Research suggests that the repeated pressure of sleeping on your side contributes to face and chest wrinkles. The market is filled with products that claim to prevent the problem.
Pillows and mattresses compress, stretch, push, and pull your skin overnight, which can lead to sleep wrinkles over time, says Alix Charles, MD, a board-certified dermatologist based in Hinsdale, Illinois.
Since sleep wrinkles aren’t caused by muscle contractions (unlike forehead wrinkles and crow’s feet), you can’t get rid of them with Botox, explains Dee Anna Glaser, MD, interim chair of dermatology at Saint Louis University School of Medicine in Missouri. “You can use all the tretinoin, retinoids, anti-wrinkle creams, and even sunscreens but that mechanical force is still acting on the skin every night.”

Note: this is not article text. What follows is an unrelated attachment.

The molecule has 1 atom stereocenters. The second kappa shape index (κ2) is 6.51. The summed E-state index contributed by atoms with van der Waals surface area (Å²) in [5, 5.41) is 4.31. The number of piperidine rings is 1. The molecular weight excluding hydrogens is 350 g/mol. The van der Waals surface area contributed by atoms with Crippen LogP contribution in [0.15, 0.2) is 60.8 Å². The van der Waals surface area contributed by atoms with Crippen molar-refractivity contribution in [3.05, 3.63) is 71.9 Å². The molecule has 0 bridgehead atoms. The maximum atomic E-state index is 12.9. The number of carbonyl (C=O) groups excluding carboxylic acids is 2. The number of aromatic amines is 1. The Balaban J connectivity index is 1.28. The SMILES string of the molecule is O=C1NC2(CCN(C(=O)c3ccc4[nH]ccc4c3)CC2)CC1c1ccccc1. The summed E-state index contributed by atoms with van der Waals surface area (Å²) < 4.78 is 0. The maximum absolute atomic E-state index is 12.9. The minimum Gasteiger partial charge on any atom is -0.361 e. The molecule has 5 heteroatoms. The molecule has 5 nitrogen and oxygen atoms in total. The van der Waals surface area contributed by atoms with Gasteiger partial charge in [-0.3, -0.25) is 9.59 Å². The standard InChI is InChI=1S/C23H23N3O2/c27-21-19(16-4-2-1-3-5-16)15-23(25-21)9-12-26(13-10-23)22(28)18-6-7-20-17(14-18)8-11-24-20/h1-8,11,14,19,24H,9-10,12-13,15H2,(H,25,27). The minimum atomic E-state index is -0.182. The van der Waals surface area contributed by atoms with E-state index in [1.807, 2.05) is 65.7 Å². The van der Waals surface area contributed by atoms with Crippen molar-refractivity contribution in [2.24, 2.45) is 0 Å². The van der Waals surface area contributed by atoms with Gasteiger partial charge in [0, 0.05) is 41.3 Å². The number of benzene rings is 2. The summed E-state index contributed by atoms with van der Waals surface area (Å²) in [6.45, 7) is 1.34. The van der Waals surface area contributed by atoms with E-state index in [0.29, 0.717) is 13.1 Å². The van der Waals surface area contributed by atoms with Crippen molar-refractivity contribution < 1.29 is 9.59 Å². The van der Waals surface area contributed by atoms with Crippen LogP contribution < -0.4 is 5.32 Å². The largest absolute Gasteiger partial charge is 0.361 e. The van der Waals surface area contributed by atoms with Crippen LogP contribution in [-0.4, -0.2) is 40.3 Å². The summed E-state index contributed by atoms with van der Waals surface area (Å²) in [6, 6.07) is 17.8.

The best way to prevent these wrinkles is by sleeping on your back. You can also reduce damage by using a silk pillowcase, which allows for more movement, or a memory foam pillow, which doesn’t compress the skin as much. Still, don’t let your sleep setup overshadow other, more pressing, culprits. “It’s definitely not as great a contributor to wrinkle formation as other environmental factors like UV sunlight,” Charles says.